The options available in the gallery are as follows:
- Paste—This is the standard paste that you would get using Ctrl+V.
- Formulas—Pastes only formulas, with no formatting. This is common when you are copying down from the first row of a table that has an outline border. To prevent the top border from copying, you can paste formulas. You then find that you have to reapply the number formatting.
- Formulas & Number Formatting—Copies formulas as previous formulas, along with the number formatting.
- Keep Source Formatting—This is particularly useful when copying from another application such as a web page. The formatting from the other application is pasted along with the values.
- No Borders—Pastes everything but the borders.
- Column Widths—Includes the column widths from the copied area.
- Transpose—Turns the data on its side. A 12-row-by-1-column copied range would paste as 1 row by 12 columns.
- Values—Converts formulas to values.
- Values and Number Formatting—Converts the formulas to values and includes the number formats from the copied data.
- Values & Source Formatting—Converts the formulas to values and includes all formatting such as cell styles, font color, number formatting, and borders.
- Formats—Does not bring any values, only the cell formatting. Similar to using the Format Painter but not as annoying.
- Paste Link—Creates formulas here that point back to the copied range.
- Paste as Picture—Pastes a picture of the original cells in this location.
- Paste as Linked Picture—Pastes a live picture of the original cell in this location. This is the elusive Camera tool from Excel 2003.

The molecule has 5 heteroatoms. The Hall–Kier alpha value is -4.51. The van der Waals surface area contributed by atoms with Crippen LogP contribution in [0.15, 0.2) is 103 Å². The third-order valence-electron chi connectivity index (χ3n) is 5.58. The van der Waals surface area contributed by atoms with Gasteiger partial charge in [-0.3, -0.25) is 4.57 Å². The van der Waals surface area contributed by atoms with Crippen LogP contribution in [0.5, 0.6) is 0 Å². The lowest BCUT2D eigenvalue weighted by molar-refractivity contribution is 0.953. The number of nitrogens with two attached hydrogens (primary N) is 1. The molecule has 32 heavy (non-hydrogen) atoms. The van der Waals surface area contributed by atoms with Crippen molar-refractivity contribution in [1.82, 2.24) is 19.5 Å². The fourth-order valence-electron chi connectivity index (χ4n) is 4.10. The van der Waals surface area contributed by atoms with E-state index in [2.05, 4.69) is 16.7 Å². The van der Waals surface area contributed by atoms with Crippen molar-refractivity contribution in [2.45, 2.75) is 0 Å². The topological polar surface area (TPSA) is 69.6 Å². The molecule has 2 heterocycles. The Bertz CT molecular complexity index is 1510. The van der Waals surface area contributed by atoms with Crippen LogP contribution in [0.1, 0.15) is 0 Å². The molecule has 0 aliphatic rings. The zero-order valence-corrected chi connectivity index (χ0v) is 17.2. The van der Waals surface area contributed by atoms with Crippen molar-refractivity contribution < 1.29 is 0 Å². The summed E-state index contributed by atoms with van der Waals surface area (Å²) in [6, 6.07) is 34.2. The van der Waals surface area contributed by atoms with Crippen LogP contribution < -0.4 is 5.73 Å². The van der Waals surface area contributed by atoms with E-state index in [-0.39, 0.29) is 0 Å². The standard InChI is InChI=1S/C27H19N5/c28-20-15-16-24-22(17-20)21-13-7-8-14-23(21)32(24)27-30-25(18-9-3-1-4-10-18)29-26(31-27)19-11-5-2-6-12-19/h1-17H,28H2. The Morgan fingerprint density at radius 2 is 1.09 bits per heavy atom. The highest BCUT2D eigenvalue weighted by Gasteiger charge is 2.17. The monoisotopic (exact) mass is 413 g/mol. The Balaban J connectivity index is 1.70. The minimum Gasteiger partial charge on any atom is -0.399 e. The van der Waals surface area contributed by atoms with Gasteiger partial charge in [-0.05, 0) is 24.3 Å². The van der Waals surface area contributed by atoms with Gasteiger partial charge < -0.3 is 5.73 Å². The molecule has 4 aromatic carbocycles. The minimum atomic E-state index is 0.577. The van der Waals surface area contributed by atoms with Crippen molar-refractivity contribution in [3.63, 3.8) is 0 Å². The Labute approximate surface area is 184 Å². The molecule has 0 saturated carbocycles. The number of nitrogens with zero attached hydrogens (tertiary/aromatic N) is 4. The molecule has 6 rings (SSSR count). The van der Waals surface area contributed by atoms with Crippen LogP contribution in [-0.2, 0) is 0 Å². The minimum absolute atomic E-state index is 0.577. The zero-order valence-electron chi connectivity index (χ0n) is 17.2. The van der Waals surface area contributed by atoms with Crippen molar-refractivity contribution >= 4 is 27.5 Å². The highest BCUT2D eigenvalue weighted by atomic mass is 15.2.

- Open Paste Special—Used to access the old Paste Special dialog. The Paste Special dialog still offers some choices not available in the Paste Options gallery: Comments, Validation, All using Source Theme, Add, Subtract, Multiply, Divide, and Skip Blanks.
Accessing the Paste Options Gallery from the Right-Click Menu
The Paste Options gallery appears in the right-click context menu and includes Live Preview. The top six options appear directly in the menu. A fly-out menu offers all 14 options.
As you start to hover over the various paste icons, Live Preview takes over. The rest of the context menu disappears so that you can see the worksheet. Hover over Transpose, and you get a preview of what Transpose actually does. Hover over Formatting and you see that the Formatting option copies only the cell formats and not the numbers. If you hover over Paste Special and then move out to the full gallery, all the context menu except the full gallery disappears, and Live Preview continues to work.
Accessing the Paste Options Gallery from the Paste Drop-Down
The Paste Options gallery also appears when you open the Paste drop-down on the Home tab. Figure 3.31 shows the menu there.
Figure 3.31. The gallery replaces the old Paste drop-down in the Home tab.